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The wildlife board under the Division of Natural Resources should be disbanded if the state is to move forward on wildlife issues, activists say.

"To me, something much more deep has to happen in the way wildlife is managed in this state," said Margaret Pettis of Hyrum, a rural area where cougar hunters often converge. "We can't have lip service anymore."The comments came Tuesday before about 75 attending the "Politics and Utah Wildlife" meeting of the Wasatch Front Forum, held at First Unitarian Church, 569 S. 1300 East.

The monthly forums are to discuss historical, legal and social issues facing public-land managers and local governments.

Wayne Pacelle, vice president of the Washington, D.C.-based Humane Society of the United States, says members of his group also have become frustrated by bureaucracy.

"Our concern is being excluded from that (decision making) process," Pacelle said. "Wildlife in this country belongs to the people."

Local wildlife activists say they were left out of nominating Wildlife Board members, appointed by Gov. Mike Leavitt following the 1995 Legislature. They also say the board dismisses their concerns.

"Participating when you don't have a voice really is a humiliating experience," said Pettis, an English teacher at South Cache Jr. High.

Don Smith, former Division of Wildlife Resources director, agrees.

"I do believe we have serious wildlife problems in the state," which he believes stems from political involvement and a bend toward development.

But Ted Stewart, DNR director, says changing the Wildlife Board would not alter the conflicting values it constantly manages.

"I personally don't think there's a better system than what we have," Stewart said.

The board must represent interests of wilderness advocates, agriculture businesses, hunters and animal rights activists, he said.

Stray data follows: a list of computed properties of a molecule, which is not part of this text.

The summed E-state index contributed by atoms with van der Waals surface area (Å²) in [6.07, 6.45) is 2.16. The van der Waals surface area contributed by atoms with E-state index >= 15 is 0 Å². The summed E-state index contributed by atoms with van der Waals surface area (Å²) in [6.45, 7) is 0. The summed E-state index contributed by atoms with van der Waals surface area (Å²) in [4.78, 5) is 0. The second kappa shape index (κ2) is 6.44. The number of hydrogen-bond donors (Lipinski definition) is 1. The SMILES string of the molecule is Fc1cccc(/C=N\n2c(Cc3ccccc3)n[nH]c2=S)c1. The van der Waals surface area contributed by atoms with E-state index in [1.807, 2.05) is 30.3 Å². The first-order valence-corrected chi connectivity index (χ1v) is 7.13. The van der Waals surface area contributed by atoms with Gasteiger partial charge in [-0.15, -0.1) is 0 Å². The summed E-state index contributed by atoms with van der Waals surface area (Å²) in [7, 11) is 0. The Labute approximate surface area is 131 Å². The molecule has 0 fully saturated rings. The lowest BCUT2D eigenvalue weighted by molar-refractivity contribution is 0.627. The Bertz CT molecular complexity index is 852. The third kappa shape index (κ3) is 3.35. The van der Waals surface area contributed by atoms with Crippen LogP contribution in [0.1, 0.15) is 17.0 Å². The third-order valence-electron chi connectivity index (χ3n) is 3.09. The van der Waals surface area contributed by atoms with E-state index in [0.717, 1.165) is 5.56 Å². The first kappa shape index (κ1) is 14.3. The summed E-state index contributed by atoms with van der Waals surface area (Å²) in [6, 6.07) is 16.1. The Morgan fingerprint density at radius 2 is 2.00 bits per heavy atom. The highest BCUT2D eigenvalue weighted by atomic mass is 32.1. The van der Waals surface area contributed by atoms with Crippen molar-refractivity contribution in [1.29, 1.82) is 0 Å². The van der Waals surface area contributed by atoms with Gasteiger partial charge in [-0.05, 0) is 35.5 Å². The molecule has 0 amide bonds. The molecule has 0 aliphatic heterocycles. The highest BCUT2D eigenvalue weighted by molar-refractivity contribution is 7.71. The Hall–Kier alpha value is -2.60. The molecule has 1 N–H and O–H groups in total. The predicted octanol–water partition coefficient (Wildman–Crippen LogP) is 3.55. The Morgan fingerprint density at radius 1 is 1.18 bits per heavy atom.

Rather than disbanding the board, Stewart suggests opponents help by conducting and presenting unbiased wildlife research to community leaders or turn to referendums.

The Humane Society and other groups last year pushed for referendums banning certain hunting practices, including steel traps and bear-baiting, in eight states, Pacelle said.

At Tuesday's meeting, he showed the groups' television ads, graphically depict a bear trying to shake a trap off its snout and another being mauled by a hunter's hounds.

Voters passed referendums outlawing such practices in six states, including Washington and Colorado, Pacelle said.

This year, a group of Utah animal-rights organizations may start a petition drive to put the issues of bear baiting, hounding and trapping on the 1998 ballot.

Pacelle is to begin planning the local campaign this week.

Utah's initiative process requires at least 67,188 signatures, which must be collected in at least 15 of the state's 29 counties.

Last year, the Legislature reduced the penalty for poaching cougars from a felony to a misdemeanor.

The cougar issue also was one of the first tackled by the Wildlife Board.

The Utah Cougar Coalition meets at the church today at 7 p.m. to discuss the legislative session, which begins Monday.